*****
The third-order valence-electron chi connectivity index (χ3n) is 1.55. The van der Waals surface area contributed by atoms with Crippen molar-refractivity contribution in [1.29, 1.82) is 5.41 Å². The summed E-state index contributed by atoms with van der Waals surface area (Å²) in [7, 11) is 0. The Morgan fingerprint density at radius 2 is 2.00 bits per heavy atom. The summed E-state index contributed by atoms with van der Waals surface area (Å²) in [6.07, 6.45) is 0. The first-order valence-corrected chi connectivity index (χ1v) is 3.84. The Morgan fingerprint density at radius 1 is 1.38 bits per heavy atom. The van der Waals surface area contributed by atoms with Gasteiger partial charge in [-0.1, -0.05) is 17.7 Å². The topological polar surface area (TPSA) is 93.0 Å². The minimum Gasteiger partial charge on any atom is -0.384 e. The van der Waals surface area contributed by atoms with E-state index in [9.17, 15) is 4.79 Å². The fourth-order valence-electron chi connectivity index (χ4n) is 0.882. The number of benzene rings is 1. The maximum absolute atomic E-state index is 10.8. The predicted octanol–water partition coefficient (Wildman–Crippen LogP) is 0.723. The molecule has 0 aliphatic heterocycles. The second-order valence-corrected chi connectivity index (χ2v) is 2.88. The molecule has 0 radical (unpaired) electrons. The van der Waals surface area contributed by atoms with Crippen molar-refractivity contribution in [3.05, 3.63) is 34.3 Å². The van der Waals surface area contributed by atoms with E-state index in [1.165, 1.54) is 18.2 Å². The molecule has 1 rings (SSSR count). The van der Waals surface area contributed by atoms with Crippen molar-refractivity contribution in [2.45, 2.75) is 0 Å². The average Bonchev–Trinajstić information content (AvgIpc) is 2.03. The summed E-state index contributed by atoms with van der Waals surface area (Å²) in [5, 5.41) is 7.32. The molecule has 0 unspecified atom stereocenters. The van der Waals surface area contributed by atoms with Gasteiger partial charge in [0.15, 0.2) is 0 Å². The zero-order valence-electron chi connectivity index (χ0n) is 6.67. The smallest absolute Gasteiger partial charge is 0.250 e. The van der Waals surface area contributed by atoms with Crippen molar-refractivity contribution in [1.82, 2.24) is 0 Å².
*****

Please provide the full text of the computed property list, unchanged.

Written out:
The third-order valence-electron chi connectivity index (χ3n) is 1.55. The van der Waals surface area contributed by atoms with Crippen molar-refractivity contribution in [1.29, 1.82) is 5.41 Å². The summed E-state index contributed by atoms with van der Waals surface area (Å²) in [7, 11) is 0. The Morgan fingerprint density at radius 2 is 2.00 bits per heavy atom. The summed E-state index contributed by atoms with van der Waals surface area (Å²) in [6.07, 6.45) is 0. The first-order valence-corrected chi connectivity index (χ1v) is 3.84. The Morgan fingerprint density at radius 1 is 1.38 bits per heavy atom. The van der Waals surface area contributed by atoms with Gasteiger partial charge in [-0.1, -0.05) is 17.7 Å². The topological polar surface area (TPSA) is 93.0 Å². The minimum Gasteiger partial charge on any atom is -0.384 e. The van der Waals surface area contributed by atoms with E-state index in [9.17, 15) is 4.79 Å². The fourth-order valence-electron chi connectivity index (χ4n) is 0.882. The number of benzene rings is 1. The maximum absolute atomic E-state index is 10.8. The predicted octanol–water partition coefficient (Wildman–Crippen LogP) is 0.723. The molecule has 0 aliphatic heterocycles. The second-order valence-corrected chi connectivity index (χ2v) is 2.88. The molecule has 0 radical (unpaired) electrons. The van der Waals surface area contributed by atoms with Crippen molar-refractivity contribution in [3.05, 3.63) is 34.3 Å². The van der Waals surface area contributed by atoms with E-state index in [1.165, 1.54) is 18.2 Å². The molecule has 1 rings (SSSR count). The van der Waals surface area contributed by atoms with Crippen molar-refractivity contribution in [2.45, 2.75) is 0 Å². The average Bonchev–Trinajstić information content (AvgIpc) is 2.03. The summed E-state index contributed by atoms with van der Waals surface area (Å²) in [5, 5.41) is 7.32. The molecule has 0 unspecified atom stereocenters. The van der Waals surface area contributed by atoms with Gasteiger partial charge in [0.15, 0.2) is 0 Å². The zero-order valence-electron chi connectivity index (χ0n) is 6.67. The smallest absolute Gasteiger partial charge is 0.250 e. The van der Waals surface area contributed by atoms with Crippen molar-refractivity contribution in [1.82, 2.24) is 0 Å².